In general, yes. From earliest childhood, women are more relationship-oriented than men. While boys are playing with Erector Sets and war games, girls are often playing with dolls. As they grow older, they're more concious of what it takes to manage a relationship. But one tremendous problem for female employees is the way male bosses engage in sexual extortion in one way or another. It goes on with far greater frequency than all of us realize.

How should an employee handle sexual advances from her—or his—boss?

The first thing you need to do is determine whether your boss is just flirting or clearly interested in a romantic relationship, especially when he's married. When you're talking about real pressure to come across sexually, women should get evidence of it somehow. If it has to be gathered surreptiously with a tape recorder, so be it. Then go to that person and confront him with it and say, "If it doesn't stop immediately, the roof is going to come down. I'm gonna send a copy to your wife, your boss, equal-opportunity authorities." If that doesn't work, follow through with your threats. It's a high-risk move, but what are the alternatives? You succumb or you quit, neither of which we recommend.

What are some strategies for dealing with problem bosses?

Many times a problem boss is simply someone with a different personality than yours. And rather than lose sleep over it, maybe you should just accept your boss's right to be different. But if you feel it's necessary for your boss to change, sometimes the best way is to change yourself in some small way first. For instance, if your boss is a compulsive neatnik and you're a slob, you might clean up your act a little. In general, just take a look at who you are and how you're contributing to whatever problem exists. A slightly riskier strategy would involve talking to your boss directly about your relationship. If you decide your boss is a good candidate for this, then you need to have a performance-improvement session, where you draw him out on what he can do and what you can do to make your jobs less frustrating.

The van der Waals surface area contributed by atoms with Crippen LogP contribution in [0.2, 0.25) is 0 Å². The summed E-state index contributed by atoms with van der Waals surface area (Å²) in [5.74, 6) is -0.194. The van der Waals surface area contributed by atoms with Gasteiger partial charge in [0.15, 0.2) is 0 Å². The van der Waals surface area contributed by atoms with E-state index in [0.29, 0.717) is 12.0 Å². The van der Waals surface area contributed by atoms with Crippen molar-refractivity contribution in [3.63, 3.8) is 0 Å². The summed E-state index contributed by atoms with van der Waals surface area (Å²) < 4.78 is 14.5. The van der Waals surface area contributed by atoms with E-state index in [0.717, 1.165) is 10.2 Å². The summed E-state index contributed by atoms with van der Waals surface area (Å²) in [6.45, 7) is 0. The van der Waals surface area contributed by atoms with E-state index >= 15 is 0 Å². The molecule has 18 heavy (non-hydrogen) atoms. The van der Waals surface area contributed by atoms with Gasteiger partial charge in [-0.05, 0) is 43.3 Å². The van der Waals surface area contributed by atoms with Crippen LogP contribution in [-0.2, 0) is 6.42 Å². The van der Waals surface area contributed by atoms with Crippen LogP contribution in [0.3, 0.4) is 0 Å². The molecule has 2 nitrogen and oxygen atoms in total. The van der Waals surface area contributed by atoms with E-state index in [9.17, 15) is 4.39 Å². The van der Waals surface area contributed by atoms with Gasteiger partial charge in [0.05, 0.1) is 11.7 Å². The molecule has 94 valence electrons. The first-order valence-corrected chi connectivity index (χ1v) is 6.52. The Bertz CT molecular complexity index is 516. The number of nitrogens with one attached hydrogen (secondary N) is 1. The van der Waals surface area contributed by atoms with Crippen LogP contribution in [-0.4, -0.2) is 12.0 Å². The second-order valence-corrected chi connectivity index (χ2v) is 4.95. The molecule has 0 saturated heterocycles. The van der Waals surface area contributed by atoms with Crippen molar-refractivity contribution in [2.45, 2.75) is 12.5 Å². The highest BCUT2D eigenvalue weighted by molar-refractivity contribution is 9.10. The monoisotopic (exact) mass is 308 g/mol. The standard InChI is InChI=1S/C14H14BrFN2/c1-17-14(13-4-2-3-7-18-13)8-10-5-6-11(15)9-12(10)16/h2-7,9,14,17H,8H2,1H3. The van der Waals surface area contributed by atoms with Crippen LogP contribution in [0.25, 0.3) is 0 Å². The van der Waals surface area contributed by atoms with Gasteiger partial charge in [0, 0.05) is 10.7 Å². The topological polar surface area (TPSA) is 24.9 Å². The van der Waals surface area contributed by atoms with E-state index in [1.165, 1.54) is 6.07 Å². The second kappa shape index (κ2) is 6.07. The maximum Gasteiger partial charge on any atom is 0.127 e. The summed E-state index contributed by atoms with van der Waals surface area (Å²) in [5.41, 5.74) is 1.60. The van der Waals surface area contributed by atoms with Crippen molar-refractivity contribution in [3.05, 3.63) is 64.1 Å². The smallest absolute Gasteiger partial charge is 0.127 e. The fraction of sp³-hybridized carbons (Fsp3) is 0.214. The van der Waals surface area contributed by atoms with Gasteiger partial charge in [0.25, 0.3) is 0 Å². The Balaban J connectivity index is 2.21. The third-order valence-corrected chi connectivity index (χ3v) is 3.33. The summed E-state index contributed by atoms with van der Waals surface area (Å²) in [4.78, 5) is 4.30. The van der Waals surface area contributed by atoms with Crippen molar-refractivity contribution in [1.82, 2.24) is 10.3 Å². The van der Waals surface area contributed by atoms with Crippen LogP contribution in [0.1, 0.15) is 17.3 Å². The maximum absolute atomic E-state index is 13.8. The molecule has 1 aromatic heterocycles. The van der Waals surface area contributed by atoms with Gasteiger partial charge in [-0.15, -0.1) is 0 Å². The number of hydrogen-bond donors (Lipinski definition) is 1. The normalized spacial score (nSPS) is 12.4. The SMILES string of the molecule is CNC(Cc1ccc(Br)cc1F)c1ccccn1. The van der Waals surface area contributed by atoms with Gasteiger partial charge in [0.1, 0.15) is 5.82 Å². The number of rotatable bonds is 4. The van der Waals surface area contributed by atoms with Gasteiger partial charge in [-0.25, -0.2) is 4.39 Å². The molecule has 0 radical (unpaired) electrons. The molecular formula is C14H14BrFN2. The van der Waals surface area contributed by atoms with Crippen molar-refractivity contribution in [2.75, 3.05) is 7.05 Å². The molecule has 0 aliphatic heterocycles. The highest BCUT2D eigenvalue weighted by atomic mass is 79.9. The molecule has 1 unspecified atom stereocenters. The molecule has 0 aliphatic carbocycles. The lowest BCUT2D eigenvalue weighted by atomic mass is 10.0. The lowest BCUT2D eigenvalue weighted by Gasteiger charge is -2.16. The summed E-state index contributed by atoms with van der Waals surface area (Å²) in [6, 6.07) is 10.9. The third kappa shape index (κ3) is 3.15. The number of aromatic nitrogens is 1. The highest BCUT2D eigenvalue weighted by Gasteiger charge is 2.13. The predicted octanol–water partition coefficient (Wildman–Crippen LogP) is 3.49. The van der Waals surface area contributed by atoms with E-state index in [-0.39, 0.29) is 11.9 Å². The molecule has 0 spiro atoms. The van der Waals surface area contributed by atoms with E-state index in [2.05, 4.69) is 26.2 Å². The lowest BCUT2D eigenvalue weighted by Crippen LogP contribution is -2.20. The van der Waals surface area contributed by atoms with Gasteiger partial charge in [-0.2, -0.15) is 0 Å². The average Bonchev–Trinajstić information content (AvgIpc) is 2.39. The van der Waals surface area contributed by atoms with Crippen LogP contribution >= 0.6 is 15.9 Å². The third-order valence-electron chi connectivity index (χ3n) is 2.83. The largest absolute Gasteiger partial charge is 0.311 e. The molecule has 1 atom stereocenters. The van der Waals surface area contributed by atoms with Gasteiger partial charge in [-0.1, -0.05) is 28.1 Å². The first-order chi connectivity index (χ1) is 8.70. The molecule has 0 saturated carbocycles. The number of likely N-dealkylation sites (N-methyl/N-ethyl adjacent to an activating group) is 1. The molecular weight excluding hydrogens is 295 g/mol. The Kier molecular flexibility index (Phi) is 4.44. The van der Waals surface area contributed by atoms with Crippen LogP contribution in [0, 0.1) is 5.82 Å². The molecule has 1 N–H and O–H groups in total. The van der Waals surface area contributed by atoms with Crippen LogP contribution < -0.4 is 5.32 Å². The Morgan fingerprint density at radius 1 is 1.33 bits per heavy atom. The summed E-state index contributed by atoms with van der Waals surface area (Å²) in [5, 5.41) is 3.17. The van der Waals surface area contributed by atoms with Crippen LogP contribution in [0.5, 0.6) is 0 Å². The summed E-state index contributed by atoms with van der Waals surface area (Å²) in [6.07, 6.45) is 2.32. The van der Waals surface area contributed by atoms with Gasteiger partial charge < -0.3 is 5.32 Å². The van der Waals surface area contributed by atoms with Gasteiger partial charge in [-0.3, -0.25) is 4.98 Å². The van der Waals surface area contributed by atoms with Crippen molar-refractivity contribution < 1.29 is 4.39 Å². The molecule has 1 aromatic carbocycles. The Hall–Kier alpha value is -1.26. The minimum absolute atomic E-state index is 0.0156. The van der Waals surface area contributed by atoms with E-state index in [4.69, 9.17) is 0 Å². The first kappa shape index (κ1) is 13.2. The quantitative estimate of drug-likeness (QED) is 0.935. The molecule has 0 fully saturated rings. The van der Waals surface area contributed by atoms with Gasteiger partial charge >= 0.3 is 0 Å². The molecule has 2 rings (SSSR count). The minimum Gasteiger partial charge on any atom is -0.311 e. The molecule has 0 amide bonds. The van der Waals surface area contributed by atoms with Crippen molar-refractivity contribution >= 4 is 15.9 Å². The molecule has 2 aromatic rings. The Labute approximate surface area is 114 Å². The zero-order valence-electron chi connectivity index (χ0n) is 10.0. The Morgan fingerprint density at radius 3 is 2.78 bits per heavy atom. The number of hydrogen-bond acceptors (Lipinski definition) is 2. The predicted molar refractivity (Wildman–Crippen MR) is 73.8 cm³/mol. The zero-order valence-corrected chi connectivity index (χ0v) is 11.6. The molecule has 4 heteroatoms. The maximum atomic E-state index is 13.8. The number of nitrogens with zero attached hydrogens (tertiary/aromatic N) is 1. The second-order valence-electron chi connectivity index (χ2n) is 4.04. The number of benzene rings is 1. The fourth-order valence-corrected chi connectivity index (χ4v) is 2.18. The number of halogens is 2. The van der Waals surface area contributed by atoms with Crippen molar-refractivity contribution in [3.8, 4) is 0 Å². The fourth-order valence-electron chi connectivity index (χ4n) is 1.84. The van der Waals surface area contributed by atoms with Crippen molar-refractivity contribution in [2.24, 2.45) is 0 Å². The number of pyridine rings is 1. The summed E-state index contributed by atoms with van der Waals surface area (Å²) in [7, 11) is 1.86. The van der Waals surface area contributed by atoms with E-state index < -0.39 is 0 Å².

How do you overcome the fear of criticizing your boss ?

If giving your boss feedback is a little too scary, start by asking him or her to give you feedback in the areas of your job in which you can improve. You've stuck your foot in the water, and you've also upped the probability that your boss will say, "What can I do for you?"

How can you be sure a boss will keep his end of the bargain ?

If you've agreed to do some things differently, start doing those things right away, that's going to have a reinforcing effect on your agreement. And as soon as your boss does something that he said he'll do, make note of it by thanking him.

What if serious problems persist?

There are lots of bosses out there who require employees to do unethical or even illegal things. There are moments of truth in the lives of employees when we want them to stand up to bad bosses. The final act, of course, is "firing" your boss—quitting. If you've tried some things and they don't seem to be working, get out of there. There are lots of unhappy relationships that go on far longer than they have to. It's important to say, "Hey, I'm not going to put up with this anymore."

When is it a good idea to quit?

When the boss is profoundly affecting either your productivity or your sense of satisfaction and you feel there is nothing you can do to improve matters. After that, the most important thing about quitting is to know where—and to whom—you are going. People often take another job too quickly and find that their new boss is even worse than the old one. They never take the time to do boss selection. They take another job because the work is what they're trained for or what they like to do.

Isn't the work you do more important than your boss?

They're both important, but here's the problem: When most people take a job, they're thinking about the work 100 percent. It's a critical mistake. It's not the work that keeps people in a job most of the time; it's the boss. The No. 1 thing people need to remind themselves of is that you're going to be working with somebody who is not only going to affect the quality of the work you do, but also the satisfaction you get and how happy you are in it the rest of your life.